Surgery for cervical cancer

Surgery is used to treat early-stage cervical cancer. The type of surgery you have will depend on the size of your cancer and whether it has spread.

A cone biopsy is an operation to remove a piece of tissue from the cervix. This surgery is done if the cancer cells have only spread slightly beyond the surface of the cervix.

A hysterectomy is an operation to remove the womb (uterus). There are two types of hysterectomy that may be carried out:

  • A total hysterectomy
  • A radical hysterectomy.

A hysterectomy may be carried out through a cut in you tummy or by keyhole surgery.

If you would still like to have children, your doctor may recommend a radical trachelectomy. This operation is only suitable if you have very early stage cervical cancer. In this operation, the womb is left in place so it may still be possible for you to have a baby. This type of surgery is only done in a few hospitals in the UK.

Types of surgery

There are three different types of surgery used to treat early stage cervical cancer:

  • cone biopsy
  • hysterectomy
  • radical trachelectomy.

The type of surgery you have will depend on the size of your cancer and whether it has spread beyond the cervix.


Cone biopsy

If the cancer cells have spread only slightly beyond the surface of the cervix, it may be possible to treat it by removing a cone-shaped piece of tissue from the cervix.


Hysterectomy

A hysterectomy is an operation to remove the womb (uterus). There are two types that may be carried out to treat cervical cancer. The type you have will depend on the stage of your cancer:

Total hysterectomy

A surgeon will take out your womb and cervix. They sometimes remove your pelvic lymph nodes as well. If you have had your menopause your fallopian tubes and ovaries will also be removed. Occasionally you will have these removed even if you haven’t had your menopause. This operation is only suitable if you have very early stage cervical cancer (stage 1A1 1A2).

Radical hysterectomy

The surgeon will take out your womb, cervix, tissue around the cervix (parametrium), fallopian tubes, pelvic lymph nodes and upper part of the vagina. Sometimes they’ll take out the ovaries and abdominal lymph nodes as well.

Where possible, the ovaries are not taken out in young women with cancer of the cervix. This is because removal of the ovaries brings on an early menopause. We have more information about early menopause and ways to help you manage menopausal symptoms.

A hysterectomy can be carried out in different ways:

Abdominal hysterectomy

You will normally have this operation under a general anaesthetic. Your surgeon will cut across your tummy (abdomen), just above the pubic hair. Sometimes, they may cut downwards from the belly button to the pubic hair.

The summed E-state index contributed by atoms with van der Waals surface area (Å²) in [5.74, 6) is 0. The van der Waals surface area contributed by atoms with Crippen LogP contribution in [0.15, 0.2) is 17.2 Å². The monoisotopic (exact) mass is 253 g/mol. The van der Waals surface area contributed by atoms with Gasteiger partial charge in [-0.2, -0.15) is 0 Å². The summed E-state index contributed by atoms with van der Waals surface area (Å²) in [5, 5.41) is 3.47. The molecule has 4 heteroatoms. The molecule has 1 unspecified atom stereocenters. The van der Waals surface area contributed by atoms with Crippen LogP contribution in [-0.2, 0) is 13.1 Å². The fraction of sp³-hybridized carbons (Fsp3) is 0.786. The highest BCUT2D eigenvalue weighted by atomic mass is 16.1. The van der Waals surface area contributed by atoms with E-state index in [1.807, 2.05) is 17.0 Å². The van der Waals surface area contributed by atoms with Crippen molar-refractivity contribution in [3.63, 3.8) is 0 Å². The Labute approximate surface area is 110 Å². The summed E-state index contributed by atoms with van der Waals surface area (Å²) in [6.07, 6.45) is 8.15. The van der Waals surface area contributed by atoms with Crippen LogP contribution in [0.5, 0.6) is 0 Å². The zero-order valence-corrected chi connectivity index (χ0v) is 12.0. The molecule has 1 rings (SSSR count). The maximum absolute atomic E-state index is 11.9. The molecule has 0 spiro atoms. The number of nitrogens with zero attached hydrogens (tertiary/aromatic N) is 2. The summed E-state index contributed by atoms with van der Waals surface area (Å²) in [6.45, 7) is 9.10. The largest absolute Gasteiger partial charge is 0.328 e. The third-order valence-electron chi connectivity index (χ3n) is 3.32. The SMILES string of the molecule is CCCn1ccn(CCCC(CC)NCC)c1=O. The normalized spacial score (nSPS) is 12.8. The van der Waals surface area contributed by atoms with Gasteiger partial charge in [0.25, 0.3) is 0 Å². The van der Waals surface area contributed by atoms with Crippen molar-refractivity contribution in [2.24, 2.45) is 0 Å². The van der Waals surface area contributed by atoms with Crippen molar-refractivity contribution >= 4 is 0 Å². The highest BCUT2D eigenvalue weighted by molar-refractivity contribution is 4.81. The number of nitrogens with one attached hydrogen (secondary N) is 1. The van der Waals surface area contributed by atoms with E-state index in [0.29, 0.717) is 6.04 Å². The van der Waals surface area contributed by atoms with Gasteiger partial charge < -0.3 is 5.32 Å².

Laparoscopic hysterectomy (also called keyhole surgery)

You will usually have this operation under a general anaesthetic. Your surgeon will make several small cuts in your tummy. They’ll put small surgical instruments and a laparoscope (a telescope with a camera on the end) through the cuts. The womb, cervix and ovaries (if needed) are then removed through your vagina or a small cut in your tummy.

We have more information about the different types of hysterectomy.

After a hysterectomy you will no longer have a womb, so if you’re of child-bearing age you will be unable to become pregnant. Being told that your cancer treatment will mean you can no longer have children can be very difficult. If you’re told you need to have a hysterectomy, you can ask your hospital doctor to refer you to a fertility specialist before your surgery to discuss possible options.

We have more information about fertility and cervical cancer.


Radical trachelectomy

This operation is only suitable if you have very early-stage cancer of the cervix.

If you would still like to be able to have children, you may be able to have an operation called a radical trachelectomy. In this operation, the womb (uterus) is left in place so you can still have a baby.

Your surgeon will remove the cervix, the tissues next to the cervix and the upper part of the vagina. They will also remove the lymph nodes in the pelvis, usually through tiny cuts in your tummy (called keyhole or laparoscopic surgery). They will leave the womb in place and put a stitch at the bottom of it during the surgery. This helps to keep the womb closed during pregnancy.

There is a higher chance of miscarriage after this procedure, and if you become pregnant the baby would need to be delivered by caesarean section.

This type of surgery is only done in a few hospitals in the UK. You may need to ask your surgeon to refer you to a specialist hospital if you would like to discuss the possibility of having a radical trachelectomy. It’s important your surgeon fully explains to you the benefits and possible risks of this type of operation.

Back to Surgery explained

What happens after surgery?

You’ll be monitored very closely after your operation. You will be very tired so it’s important to rest and look after yourself.

Follow-up care after surgery

After surgery you have an appointment with your surgeon to check on your recovery and discuss the results of your operation.